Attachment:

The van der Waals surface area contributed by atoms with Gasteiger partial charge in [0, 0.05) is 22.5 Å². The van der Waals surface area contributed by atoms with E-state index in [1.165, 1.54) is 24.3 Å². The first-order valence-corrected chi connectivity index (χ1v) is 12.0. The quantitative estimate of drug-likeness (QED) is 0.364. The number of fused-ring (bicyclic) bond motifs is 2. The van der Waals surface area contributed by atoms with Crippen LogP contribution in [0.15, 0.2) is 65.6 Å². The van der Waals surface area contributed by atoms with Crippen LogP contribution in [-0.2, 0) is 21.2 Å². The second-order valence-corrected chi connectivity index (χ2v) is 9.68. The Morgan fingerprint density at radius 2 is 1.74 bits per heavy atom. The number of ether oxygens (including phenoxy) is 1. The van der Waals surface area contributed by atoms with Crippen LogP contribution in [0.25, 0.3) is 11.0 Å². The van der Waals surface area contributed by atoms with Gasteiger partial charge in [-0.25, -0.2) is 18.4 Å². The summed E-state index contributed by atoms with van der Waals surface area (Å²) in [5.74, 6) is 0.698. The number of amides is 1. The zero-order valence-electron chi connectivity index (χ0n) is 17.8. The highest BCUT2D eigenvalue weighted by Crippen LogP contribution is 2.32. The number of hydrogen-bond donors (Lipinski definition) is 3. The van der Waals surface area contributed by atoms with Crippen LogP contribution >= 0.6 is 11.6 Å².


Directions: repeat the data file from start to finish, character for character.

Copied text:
The van der Waals surface area contributed by atoms with Gasteiger partial charge in [0, 0.05) is 22.5 Å². The van der Waals surface area contributed by atoms with E-state index in [1.165, 1.54) is 24.3 Å². The first-order valence-corrected chi connectivity index (χ1v) is 12.0. The quantitative estimate of drug-likeness (QED) is 0.364. The number of fused-ring (bicyclic) bond motifs is 2. The van der Waals surface area contributed by atoms with Crippen LogP contribution in [0.15, 0.2) is 65.6 Å². The van der Waals surface area contributed by atoms with Crippen LogP contribution in [-0.2, 0) is 21.2 Å². The second-order valence-corrected chi connectivity index (χ2v) is 9.68. The Morgan fingerprint density at radius 2 is 1.74 bits per heavy atom. The number of ether oxygens (including phenoxy) is 1. The van der Waals surface area contributed by atoms with Crippen LogP contribution in [0.25, 0.3) is 11.0 Å². The van der Waals surface area contributed by atoms with Gasteiger partial charge in [-0.25, -0.2) is 18.4 Å². The summed E-state index contributed by atoms with van der Waals surface area (Å²) in [5.74, 6) is 0.698. The number of amides is 1. The zero-order valence-electron chi connectivity index (χ0n) is 17.8. The highest BCUT2D eigenvalue weighted by Crippen LogP contribution is 2.32. The number of hydrogen-bond donors (Lipinski definition) is 3. The van der Waals surface area contributed by atoms with Crippen LogP contribution >= 0.6 is 11.6 Å².